“Move over, Mr. Tuvok. I’ll be bringing the sexy now.”

And, boy, did he fix her up. Oh. My.

Seven of Nine was portrayed by Jeri Ryan. And, in my humble opinion, when she loses all the Borg attachments and somehow gets herself into that extremely form fitting silver outfit she is… Well, stunning isn’t a strong enough word for it.

I realize tall, athletic-without-being-too-muscly, statuesque, blond women with naturally full lips, big eyes, and ample breasts aren’t everybody’s cup of tea. However, for me, I’ll put it this way…

That first episode with her all human again, I lost track of the number of times I said, “God damn!”

God damn!

I know. I’m a pig.

Her character did bring some intriguing story-lines to explore (and the va va voom factor, of course). For instance, when she was Borg she was part of a collective mind. She had no individuality. No thoughts of her own. Now her mind was silent but for her own thoughts and separate from all around her. She would find that a difficult adjustment.

There were other stories to explore, but I noted something very interesting and probably a little gross.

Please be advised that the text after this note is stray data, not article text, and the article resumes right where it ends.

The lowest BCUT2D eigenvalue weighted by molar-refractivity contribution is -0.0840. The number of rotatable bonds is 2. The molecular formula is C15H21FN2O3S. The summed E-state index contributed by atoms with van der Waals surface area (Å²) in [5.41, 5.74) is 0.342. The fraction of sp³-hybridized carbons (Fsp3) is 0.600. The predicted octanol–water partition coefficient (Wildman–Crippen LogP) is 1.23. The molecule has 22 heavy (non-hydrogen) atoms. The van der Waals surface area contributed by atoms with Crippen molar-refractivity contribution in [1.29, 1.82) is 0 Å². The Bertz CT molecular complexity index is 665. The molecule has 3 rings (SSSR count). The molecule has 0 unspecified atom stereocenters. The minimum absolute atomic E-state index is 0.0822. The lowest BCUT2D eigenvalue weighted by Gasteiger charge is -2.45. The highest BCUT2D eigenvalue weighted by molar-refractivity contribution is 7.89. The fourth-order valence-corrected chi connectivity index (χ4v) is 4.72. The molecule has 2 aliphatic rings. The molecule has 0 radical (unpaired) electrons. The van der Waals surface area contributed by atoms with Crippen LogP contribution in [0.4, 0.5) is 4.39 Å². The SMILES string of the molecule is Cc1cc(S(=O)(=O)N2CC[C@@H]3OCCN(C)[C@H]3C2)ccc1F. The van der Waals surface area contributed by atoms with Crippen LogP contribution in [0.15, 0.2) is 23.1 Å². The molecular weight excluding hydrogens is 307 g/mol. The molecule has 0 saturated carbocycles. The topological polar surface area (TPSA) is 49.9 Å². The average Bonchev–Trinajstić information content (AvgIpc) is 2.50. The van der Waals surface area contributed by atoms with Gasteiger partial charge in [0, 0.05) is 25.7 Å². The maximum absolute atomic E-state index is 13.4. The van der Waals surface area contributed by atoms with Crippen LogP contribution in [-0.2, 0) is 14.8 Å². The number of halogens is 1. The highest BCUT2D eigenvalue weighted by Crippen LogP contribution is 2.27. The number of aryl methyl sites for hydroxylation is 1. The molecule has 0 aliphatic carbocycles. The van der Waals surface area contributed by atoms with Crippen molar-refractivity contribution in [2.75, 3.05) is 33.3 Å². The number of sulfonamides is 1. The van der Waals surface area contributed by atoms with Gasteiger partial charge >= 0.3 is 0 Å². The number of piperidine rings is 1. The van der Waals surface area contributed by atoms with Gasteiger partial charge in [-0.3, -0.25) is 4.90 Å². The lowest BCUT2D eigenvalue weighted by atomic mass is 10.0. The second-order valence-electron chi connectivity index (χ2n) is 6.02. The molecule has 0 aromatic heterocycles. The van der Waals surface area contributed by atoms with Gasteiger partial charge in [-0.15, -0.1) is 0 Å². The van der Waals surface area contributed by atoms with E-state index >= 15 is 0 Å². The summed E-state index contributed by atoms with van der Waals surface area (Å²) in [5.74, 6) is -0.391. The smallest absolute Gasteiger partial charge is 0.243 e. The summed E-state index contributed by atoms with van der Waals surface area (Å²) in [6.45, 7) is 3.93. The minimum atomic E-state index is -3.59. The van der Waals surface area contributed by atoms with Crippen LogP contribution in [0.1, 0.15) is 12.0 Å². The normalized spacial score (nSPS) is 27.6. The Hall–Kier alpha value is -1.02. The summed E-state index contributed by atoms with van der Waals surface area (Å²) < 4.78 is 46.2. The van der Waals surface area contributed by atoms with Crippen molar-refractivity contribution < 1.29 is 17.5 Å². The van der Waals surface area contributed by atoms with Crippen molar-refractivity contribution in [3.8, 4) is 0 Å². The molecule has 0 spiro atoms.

As a Borg she didn’t need to eat. With her being human again, she would need food and water. That led to a scene with her learning how to use a fork and to chew and swallow food. This was a strange new sensation for her.

That’s when it occurred to me.

Borgs do not consume food and liquids. Their energy is replaced in much the same way one recharges a battery. Borg drones place themselves in a sort of battery charging station when they run low on power. Seven still needed to do that to keep what’s left of her Borg parts functioning, but she also needed to eat

Since Borg don’t eat, they don’t use their digestive systems, they don’t have any requirement for the use of a restroom. In other words, they don’t poop or pee!

Think about that. Seven needed to be taught how to eat, do you think she’d remember how to use a toilet from when she was six? Some member of the Voyager crew would need to potty train her! That would be interesting.

I think I may have blunted some of the sexy. For me, at least.

Packing Peanuts!